Catalina fault field trip assignment
Due date: Thursday, March 19, 2009
- Compile all of your geological mapping of the faults and attitude observations onto the map provided: Simple geology with profile location on contours. You can do this by hand or in the computer. Make sure to use standard symbology and provide an explanation. Mark the geologic units (PzLs, fault rocks if mapped, and brecciated and unbrecciated mylontici gneiss) as well by label or color.
- Produce a geologic cross-section on the topographic profile provided. Blue dots are at intersections with Catalina and Javalina Faults. Determine strike and dips from the intersections of the contacts with topography or use your measurements. Use representative values (either your best ones, the closest ones to the line of section, or an average). Make sure to compute the apparent dip of the planar feature in the vertical plane of the cross section. Use observations from the field and geological intuition to complete the profile. Be sure to use standard patterns to help evoke the geologic relationships and rock units graphically.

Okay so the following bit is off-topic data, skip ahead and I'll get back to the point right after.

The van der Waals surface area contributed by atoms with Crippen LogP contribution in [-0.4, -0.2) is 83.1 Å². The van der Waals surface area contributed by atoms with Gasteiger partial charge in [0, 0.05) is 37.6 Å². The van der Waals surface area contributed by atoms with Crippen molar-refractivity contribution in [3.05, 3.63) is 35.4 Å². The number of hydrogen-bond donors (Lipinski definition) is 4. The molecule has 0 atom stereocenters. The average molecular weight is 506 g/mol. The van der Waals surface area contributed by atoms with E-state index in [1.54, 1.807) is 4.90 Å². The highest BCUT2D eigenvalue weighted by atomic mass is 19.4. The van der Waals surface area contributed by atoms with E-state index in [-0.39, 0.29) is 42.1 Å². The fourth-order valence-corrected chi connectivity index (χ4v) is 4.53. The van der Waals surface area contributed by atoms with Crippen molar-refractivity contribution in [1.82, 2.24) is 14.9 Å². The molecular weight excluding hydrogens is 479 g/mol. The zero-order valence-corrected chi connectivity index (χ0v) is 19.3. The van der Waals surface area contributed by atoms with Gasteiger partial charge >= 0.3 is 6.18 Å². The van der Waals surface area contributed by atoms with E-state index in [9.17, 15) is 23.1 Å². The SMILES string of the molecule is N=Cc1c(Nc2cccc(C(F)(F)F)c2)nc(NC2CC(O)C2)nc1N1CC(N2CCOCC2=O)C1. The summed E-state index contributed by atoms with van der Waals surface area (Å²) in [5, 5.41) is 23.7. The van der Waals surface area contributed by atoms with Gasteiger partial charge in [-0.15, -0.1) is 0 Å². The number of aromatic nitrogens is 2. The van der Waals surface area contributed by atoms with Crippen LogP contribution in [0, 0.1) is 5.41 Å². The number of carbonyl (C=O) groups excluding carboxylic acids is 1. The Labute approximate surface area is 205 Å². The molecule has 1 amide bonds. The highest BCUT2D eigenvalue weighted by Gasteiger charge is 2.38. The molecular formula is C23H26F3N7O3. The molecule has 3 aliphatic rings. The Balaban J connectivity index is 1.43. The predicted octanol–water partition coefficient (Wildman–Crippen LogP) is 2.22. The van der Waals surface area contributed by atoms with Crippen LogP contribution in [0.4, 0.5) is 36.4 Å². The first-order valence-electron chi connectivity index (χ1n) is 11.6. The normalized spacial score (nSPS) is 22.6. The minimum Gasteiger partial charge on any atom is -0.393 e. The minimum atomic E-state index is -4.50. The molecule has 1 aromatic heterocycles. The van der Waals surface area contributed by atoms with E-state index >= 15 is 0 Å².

- Writeup (2-3 pages; all parts will need to be brief and compact):
- Short paragraph on project overview
- Rock descriptions for the major units
- Narration of geologic map relationships
- Discussion of cross-section production procedures and assumptions
- Based on on the cross section, geologic map, and your field observations (include all we observed and the asserted Javalina Fault), what are the structural changes you note as you approach (from below) and cross the Catalina fault? Highlight the ductile and brittle features and how these deformation modes are manifest. Which mode of deformation is younger (what is the evidence), and where is each dominantly preserved?
- Looking at the readings, briefly discuss how your observations and synthesis compares with the core complex/detachment fault models presented?
Chapter 9 (shear zones) and portions of chapter 6 on fault rocks from Davis and Reynolds, 1996, Structural geology of rocks and regions
Spencer, J. E., and Reynolds, S. J., 1989, Middle tertiary tectonics of Arizona and adjacent areas, in Jenney, J. P., and Reynolds, S. J., Geologic evolution of Arizona: Tucson, Arizona Geological Society digest 17, p. 539-574.
Last modified: March 4, 2009